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Will California Take Steps to Stop “Familial Status” Discrimination?

Discrim5

Although laws prohibiting sex discrimination in employment have been on the books in California for decades, women still face an uphill battle in many workplaces to be free from discrimination. One reason for this is that while some employers may not harbor any bias against women in general, they may still feel that certain women are unsuited for employment due to the fact they have children. Such “familial status discrimination” is not technically illegal in California, however, a bill now before the state legislature may help to change that.

Assemblywoman Seeks to Ban Employers From Asking About Children

This past January, Assembly Member Autumn Burke of Los Angeles introduced Assembly Bill (AB) 1938. If adopted, AB 1938 would add language to the existing California Fair Employment and Housing Act (FEHA) to address familial discrimination during the hiring process. Although Burke’s legislation would not outright prohibit such discrimination, it would make it more difficult for employers to solicit information regarding a job applicant’s familial status.

According to “Elephant in the Valley,” a recent survey of more than 200 women working in and around Silicon Valley, more than 75 percent of respondents said they “were asked about family life, marital status and children in interviews.” AB 1938 cites this study as support for a formal legislative finding that “[w]omen with children are most likely to encounter familial status discrimination.” that the report estimates women are “79 percent less likely to be recommended” for a job due to familial status.

In this context, AB 1938 defines “familial status” as the fact that at least one minor child–i.e., a person under the age of 18–resides with a job applicant, who is that child’s parent, legal guardian, or custodian. This definition of familial status extends to female job applicants who are pregnant or in the process of adopting a child.

So what would AB 1938 actually prohibit? As noted above, the bill would not outright forbid employers from discriminating on the basis of familial status–although individual acts of discrimination may be covered under existing protected categories, such as sex, pregnancy, religion, or medical condition. Rather, AB 1938 adds familial status to the list of subjects that an employer cannot make “any non-job-related inquiry” about. The FEHA already forbids such inquiries with respect to existing protected categories.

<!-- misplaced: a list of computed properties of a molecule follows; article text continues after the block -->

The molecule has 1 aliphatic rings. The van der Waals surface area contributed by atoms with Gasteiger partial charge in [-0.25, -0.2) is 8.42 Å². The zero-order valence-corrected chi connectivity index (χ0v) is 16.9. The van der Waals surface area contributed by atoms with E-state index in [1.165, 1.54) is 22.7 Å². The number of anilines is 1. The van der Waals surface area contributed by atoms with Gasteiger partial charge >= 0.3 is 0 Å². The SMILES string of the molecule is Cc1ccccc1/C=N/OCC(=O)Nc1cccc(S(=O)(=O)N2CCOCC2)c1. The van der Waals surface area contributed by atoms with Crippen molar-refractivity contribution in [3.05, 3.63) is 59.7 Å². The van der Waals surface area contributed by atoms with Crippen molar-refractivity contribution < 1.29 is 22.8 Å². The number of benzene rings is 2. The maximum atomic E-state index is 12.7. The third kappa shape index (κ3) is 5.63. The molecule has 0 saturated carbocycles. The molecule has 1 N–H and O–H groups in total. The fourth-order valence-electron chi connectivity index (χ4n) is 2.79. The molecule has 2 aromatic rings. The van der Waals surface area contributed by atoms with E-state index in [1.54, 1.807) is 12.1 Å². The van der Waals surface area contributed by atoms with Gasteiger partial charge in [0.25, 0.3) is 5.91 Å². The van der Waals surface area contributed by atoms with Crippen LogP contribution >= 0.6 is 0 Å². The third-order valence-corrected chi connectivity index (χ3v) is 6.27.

To put in simple terms, if AB 1938 passes, a prospective employer cannot ask you if you have children during a job interview. You are free to volunteer such information “without prompting.” But the employer would not be allowed to bring up the subject.

As of this writing, AB 1938 remains a proposal. It has been referred to a California Assembly committee for further review, but as of March 17, 2018, no further action has been taken. As with all legislation, AB 1938 must be approved by both the Assembly and California Senate and signed into law by the governor before it would take effect.

Have You Been the Victim of Employment Discrimination?

In the meantime, if you have reason to believe that have you been a victim of discrimination based on familial status–or any other characteristic unrelated to your qualifications–you should contact an experienced California employment law attorney to discuss your concerns.

Sources:

elephantinthevalley.com/

leginfo.legislature.ca.gov/faces/billTextClient.xhtml?bill_id=201720180AB1938

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